Prince William Returned To Official Royal Duties By Supporting This Important Cause

After a long summer break filled with visits to the queen at her Scottish Balmoral estate, Prince William returned to his official royal duties this Thursday, September 9, to mark Emergency Services Day (via People). 

The Duke of Cambridge headed to South London to the Dockhead Fire Station to meet with a number of emergency responders and people who had been saved by their work (via LBC). Prince William thanked the staff before leading tributes to those working and volunteering in the emergency and health services.

As part of the "999 Day" celebrations, the Duke also took to social media to share stories of civilians who had been saved by emergency responders. His official Twitter account tweeted, "This #999Day we're saying a huge thank you to everyone working and volunteering in the emergency services and the NHS."

One story he shared was that of Lila Page, who was playing around during a meal at a pub when she collapsed. Off-duty paramedics and firefighters then rushed to save her life. The 5-year-old, who has a heart condition that caused the collapse, was seen chatting to the prince wearing a tiara and talking about her sparkly shoes and unicorn watch.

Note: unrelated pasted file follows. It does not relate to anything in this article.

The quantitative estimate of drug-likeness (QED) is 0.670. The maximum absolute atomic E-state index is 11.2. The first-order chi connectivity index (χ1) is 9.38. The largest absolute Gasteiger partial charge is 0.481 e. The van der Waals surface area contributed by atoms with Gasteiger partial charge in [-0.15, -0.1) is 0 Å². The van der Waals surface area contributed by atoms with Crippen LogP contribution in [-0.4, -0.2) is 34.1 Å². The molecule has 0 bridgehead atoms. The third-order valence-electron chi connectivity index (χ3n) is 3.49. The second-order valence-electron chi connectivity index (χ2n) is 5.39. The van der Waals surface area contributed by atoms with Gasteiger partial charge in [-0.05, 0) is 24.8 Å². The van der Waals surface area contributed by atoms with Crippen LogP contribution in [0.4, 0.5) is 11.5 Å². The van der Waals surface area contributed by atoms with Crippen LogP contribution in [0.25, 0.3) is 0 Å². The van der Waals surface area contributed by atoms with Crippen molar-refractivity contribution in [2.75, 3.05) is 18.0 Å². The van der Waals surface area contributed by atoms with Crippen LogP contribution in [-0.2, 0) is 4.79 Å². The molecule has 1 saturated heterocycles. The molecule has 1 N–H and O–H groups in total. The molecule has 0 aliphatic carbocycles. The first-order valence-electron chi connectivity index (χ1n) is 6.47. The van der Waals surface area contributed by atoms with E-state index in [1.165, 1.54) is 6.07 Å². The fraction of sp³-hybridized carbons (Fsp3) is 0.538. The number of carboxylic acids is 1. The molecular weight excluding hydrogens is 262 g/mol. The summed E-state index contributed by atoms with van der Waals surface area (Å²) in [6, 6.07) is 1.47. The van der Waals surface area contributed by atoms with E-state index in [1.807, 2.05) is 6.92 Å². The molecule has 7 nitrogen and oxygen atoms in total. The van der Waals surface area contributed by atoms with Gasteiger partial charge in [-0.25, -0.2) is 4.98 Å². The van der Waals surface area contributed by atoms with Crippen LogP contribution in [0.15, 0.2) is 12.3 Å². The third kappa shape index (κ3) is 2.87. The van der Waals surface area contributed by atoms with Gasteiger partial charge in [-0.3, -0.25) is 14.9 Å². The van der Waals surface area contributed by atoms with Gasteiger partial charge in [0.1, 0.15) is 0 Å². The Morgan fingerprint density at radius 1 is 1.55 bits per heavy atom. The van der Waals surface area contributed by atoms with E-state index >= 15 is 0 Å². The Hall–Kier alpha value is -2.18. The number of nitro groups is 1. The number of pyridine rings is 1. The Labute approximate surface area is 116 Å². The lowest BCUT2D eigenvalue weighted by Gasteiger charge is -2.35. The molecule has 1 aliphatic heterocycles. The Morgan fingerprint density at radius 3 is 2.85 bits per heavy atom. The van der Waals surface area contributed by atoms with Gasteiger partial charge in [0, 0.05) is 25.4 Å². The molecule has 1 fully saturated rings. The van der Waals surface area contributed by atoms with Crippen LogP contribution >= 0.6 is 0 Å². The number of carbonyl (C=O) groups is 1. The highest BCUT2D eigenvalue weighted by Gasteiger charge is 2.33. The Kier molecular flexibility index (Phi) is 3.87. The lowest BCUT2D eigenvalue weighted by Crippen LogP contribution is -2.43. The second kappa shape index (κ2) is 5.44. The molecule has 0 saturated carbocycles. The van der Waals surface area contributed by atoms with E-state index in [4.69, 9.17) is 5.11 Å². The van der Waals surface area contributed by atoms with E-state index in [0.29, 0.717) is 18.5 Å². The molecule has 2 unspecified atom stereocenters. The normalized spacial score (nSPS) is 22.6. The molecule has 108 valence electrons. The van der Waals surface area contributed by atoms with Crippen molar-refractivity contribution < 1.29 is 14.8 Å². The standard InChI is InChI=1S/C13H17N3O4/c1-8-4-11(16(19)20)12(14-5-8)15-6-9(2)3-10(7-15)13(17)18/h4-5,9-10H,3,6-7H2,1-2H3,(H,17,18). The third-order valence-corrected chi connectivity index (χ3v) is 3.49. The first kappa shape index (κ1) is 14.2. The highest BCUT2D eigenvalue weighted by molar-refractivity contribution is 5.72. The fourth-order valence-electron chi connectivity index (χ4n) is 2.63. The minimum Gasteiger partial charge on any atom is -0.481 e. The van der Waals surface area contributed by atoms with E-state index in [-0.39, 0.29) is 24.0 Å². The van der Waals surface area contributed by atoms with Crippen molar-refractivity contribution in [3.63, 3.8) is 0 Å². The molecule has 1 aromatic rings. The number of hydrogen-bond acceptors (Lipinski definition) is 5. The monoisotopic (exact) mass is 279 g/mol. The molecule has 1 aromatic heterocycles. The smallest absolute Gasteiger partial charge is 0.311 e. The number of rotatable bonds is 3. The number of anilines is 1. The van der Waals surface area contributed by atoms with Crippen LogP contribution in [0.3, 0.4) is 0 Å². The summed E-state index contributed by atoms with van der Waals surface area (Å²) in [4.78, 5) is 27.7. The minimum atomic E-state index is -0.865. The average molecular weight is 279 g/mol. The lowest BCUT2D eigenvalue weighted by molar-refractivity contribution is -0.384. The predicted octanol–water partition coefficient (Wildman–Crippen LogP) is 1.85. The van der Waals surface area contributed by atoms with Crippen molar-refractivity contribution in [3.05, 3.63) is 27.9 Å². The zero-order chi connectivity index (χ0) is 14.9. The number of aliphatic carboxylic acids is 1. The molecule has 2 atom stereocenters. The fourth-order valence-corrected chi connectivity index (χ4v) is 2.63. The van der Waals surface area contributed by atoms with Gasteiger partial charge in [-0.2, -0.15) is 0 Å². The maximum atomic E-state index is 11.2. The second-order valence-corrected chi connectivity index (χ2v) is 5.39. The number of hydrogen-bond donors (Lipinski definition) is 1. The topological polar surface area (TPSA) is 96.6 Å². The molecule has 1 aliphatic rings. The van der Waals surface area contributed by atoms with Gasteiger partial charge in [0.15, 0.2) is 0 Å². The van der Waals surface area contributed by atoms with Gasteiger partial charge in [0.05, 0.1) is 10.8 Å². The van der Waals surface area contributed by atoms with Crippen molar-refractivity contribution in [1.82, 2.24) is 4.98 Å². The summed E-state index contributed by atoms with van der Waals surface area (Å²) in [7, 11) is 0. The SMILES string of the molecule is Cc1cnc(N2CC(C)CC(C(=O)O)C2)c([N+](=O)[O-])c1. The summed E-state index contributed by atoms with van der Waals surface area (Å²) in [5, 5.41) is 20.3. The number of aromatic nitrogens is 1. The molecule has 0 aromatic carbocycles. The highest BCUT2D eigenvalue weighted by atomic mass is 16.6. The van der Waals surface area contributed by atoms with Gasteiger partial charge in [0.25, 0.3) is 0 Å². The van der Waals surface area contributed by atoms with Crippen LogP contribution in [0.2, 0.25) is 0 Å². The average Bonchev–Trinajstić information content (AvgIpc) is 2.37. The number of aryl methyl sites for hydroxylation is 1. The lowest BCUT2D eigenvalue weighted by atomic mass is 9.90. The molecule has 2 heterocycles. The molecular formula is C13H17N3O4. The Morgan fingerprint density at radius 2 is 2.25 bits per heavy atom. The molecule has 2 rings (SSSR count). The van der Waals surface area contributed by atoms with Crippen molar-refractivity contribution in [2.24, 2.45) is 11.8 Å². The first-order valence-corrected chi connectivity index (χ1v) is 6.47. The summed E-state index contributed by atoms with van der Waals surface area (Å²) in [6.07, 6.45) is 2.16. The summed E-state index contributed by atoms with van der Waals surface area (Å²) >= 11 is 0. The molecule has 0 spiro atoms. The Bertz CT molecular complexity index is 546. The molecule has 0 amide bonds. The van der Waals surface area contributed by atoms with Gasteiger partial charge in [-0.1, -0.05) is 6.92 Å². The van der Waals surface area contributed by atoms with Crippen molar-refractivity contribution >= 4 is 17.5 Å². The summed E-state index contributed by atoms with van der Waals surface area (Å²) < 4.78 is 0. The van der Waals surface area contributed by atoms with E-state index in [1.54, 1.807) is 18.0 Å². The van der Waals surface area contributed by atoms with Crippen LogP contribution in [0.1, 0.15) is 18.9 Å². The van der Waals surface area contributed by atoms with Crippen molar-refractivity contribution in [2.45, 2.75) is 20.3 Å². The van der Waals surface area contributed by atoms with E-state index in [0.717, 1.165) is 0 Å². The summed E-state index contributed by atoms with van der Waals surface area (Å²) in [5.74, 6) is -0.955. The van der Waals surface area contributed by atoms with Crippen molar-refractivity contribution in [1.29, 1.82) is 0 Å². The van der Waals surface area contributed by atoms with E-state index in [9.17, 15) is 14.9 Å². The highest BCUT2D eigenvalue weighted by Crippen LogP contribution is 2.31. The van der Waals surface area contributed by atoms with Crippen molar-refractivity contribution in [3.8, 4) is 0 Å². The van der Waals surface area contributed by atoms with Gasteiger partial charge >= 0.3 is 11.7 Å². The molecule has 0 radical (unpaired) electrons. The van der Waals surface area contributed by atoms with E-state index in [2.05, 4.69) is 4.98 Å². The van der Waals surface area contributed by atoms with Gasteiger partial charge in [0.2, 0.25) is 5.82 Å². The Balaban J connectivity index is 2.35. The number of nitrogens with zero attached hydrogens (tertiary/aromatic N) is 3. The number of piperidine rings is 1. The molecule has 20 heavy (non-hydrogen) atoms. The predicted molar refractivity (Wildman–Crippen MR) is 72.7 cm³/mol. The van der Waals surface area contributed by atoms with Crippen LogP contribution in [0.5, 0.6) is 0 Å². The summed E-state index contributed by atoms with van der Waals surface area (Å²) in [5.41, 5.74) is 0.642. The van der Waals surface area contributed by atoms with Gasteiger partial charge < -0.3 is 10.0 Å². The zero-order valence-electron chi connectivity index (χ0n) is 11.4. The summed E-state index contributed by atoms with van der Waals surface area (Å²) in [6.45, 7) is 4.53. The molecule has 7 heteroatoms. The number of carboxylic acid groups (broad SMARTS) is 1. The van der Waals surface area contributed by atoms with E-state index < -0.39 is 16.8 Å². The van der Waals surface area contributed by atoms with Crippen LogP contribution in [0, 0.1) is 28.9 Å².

He also shared Jolanta and Mariam's story, recounting the tale of when Jolanta, a firefighter, rescued Mariam. "What they do for humanity is immense," Mariam said.

A visit ahead of World Suicide Prevention Day

As part of his visit to emergency responders, Prince William also discussed an often unaddressed topic within the community –- suicide. Ahead of World Suicide Prevention Day on September 10th, the Prince also hosted a meeting of emergency responders back at Kensington Palace to talk about suicide prevention amongst the emergency services communities.

"The Duke of Cambridge is committed to supporting the mental health and wellbeing of the emergency services community, which continues to be an important part of His Royal Highness's work through The Royal Foundation," a statement by Kensington Palace read (via The News).

It was during his time working with East Air Ambulance where he "witnessed first-hand the challenges that emergency responders face on a daily basis during his roles as both an Air Ambulance and RAF Search and Rescue pilot," the Duke's office added in a release (via People). 

An issue that was at the forefront of the media last year during the height of the COVID pandemic, images of essential workers and emergency workers completely overworked turned medic mental health into a priority (via LBC).

If you or anyone you know is having suicidal thoughts, please call the National Suicide Prevention Lifeline​ at​ 1-800-273-TALK (8255)​.